My posts during April form part of the Blogging from A to Z Challenge. I will be writing to a theme: book genres, largely taken from the comprehensive Goodreads list.
Yup, generation-x doesn't appear on Goodreads list of book genres; worse, there's no bunny in the picture! But it was that or X-men. And whilst I love Patrick Stewart as much as the next man - OK more than the next man probably - please don't make me go there.
Instead, it's off to Douglas Coupland's generation christening book we go ... except that my research leads me to believe that the term 'Generation X' was used first by Robert Capa to caption a photo essay he produced of young adults in the 1950s. But it didn't catch on until Coupland used it for his tale of Andy, Dag and Claire.
Coupland's book offered us a stereotype for the generation that stuck: cynical, overeducated, underachievers for whom the Mid-Twenties Breakdown (a period of mental collapse occurring in one's twenties, often caused by an inability to function outside of school or structured environments coupled with a realization of one's aloneness in the world) is real. Disenchanted with marketing and overt commercialisation, desperate to avoid the Veal Fattening Pens (small, cramped office workstations built of fabric-covered disassemblable wall partitions and inhabited by junior staff members. Named for the pre-slaughter cubicles used by the cattle industry) of the corporate world, our trio flee to the California desert, where they go to find themselves.
As you can see from above, the book is filled with wonderfully sharp terms such as:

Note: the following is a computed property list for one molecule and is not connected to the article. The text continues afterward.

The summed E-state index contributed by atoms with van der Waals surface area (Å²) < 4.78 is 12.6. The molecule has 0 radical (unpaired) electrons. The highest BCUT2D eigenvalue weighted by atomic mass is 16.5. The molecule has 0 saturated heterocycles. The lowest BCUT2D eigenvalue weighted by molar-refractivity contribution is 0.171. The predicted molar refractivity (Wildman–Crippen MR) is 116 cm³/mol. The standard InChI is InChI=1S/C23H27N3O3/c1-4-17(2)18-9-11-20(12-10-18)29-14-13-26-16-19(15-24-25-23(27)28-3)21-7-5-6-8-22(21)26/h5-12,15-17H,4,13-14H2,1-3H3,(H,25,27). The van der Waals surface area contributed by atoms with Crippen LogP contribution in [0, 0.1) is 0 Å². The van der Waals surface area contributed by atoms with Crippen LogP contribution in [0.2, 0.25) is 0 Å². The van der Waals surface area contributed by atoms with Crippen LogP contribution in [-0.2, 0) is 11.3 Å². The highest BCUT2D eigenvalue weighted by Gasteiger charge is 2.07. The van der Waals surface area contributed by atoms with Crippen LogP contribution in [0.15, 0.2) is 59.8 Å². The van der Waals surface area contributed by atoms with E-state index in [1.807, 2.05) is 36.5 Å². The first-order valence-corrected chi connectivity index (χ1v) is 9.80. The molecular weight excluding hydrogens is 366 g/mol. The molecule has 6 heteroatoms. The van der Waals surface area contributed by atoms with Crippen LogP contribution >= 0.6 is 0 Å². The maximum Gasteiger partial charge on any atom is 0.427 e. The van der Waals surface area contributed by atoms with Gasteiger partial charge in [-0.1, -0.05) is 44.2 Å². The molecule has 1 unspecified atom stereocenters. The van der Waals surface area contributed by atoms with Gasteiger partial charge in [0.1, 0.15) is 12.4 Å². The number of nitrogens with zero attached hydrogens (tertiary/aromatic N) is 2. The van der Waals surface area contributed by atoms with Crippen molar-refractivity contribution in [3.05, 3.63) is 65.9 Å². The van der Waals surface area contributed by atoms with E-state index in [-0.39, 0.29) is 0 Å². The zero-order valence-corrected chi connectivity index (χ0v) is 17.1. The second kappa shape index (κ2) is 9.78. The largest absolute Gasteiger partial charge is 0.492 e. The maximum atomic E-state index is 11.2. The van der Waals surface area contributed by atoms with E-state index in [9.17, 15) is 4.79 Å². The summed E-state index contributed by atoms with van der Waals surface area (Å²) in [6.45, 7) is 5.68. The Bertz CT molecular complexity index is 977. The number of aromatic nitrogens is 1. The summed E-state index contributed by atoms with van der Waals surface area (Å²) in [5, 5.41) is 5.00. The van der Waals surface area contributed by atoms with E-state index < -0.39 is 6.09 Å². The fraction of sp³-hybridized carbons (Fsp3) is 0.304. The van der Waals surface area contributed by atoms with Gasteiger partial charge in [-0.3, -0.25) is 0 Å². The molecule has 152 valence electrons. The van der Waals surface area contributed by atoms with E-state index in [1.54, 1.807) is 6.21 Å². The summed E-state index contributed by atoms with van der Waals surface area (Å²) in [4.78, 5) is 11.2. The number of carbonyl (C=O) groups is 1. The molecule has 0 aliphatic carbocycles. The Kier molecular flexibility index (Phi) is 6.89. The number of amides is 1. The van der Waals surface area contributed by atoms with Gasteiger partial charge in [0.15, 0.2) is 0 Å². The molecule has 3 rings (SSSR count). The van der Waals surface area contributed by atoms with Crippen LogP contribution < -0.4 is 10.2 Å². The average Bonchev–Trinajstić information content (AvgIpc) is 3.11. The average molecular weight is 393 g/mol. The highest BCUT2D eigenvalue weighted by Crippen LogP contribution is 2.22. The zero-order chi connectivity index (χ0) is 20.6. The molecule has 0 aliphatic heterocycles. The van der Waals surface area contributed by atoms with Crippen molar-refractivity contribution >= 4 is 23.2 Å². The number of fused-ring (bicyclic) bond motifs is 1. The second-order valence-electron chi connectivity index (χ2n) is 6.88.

More seriously, the Pew Research Centre dubbed Generation X as America's neglected middle child, ostensibly because it is sandwiched in between two larger groups - Baby Boomers and Milleniums. But this was also the first generation to experience wide-spread divorce and single parenting, so spawning the phenomena now termed 'latchkey kids'.
Whilst our the three friends are certainly 'cynical, overeducated, underachievers', Coupland allows us to see that they are not simply lazy wastrals, they are genuinely marked by the generation before them - Watergate, Three Mile Island, Bhopal, the Iranian hostage crisis, Iran-Contra and the Clinton-Lewinsky affair: "I want to tell them that I envy their upbringings that were so clean, so free of futurelessness. And I want to throttle them for blithely handing over the world to us like so much skid-marked underwear."
Avid story-tellers, one oft repeated theme is the end of the world: "And that's that. In the silent rush of hot wind, like the opening of a trillion oven doors that you've been imagining since you were six, it's all over: kind of scary, kind of sexy, and tainted by regret. A lot like life, wouldn't you say?" On a visit to Scotty's Junction, Nevada, just east of the Mojave Desert: "... where the atom bomb scientists, mad with grief over their spawn, would come and get sloshed ... they'd then crash and burn in the ravines; afterwards the little desert animals came and ate them. So tasty. So biblical."
The language in this book is so vivid, so rich with texture and colour, I spent an inordinate time trying to decide which quotes to use. I've yet to read any more by Douglas Copeland, although more of his titles are even now being heaped upon the over-loaded TBR list. It is clear why this book had such an impact at publication, even without the snappy catch phrases. I started the book regarding our three friends with somewhat raised eyebrows, but I warmed to them and grew to care for them - ennui, angst 'n all.
If you've read the book - how do you feel about it? How do you feel about previous generations and their impact on the world for future generations?
The Old Shelter
Iain Kelly Writing
Bit 2 Read
A Back of the Envelope Calculation
No Love for Fatties
What are They
Petrichor and Clouds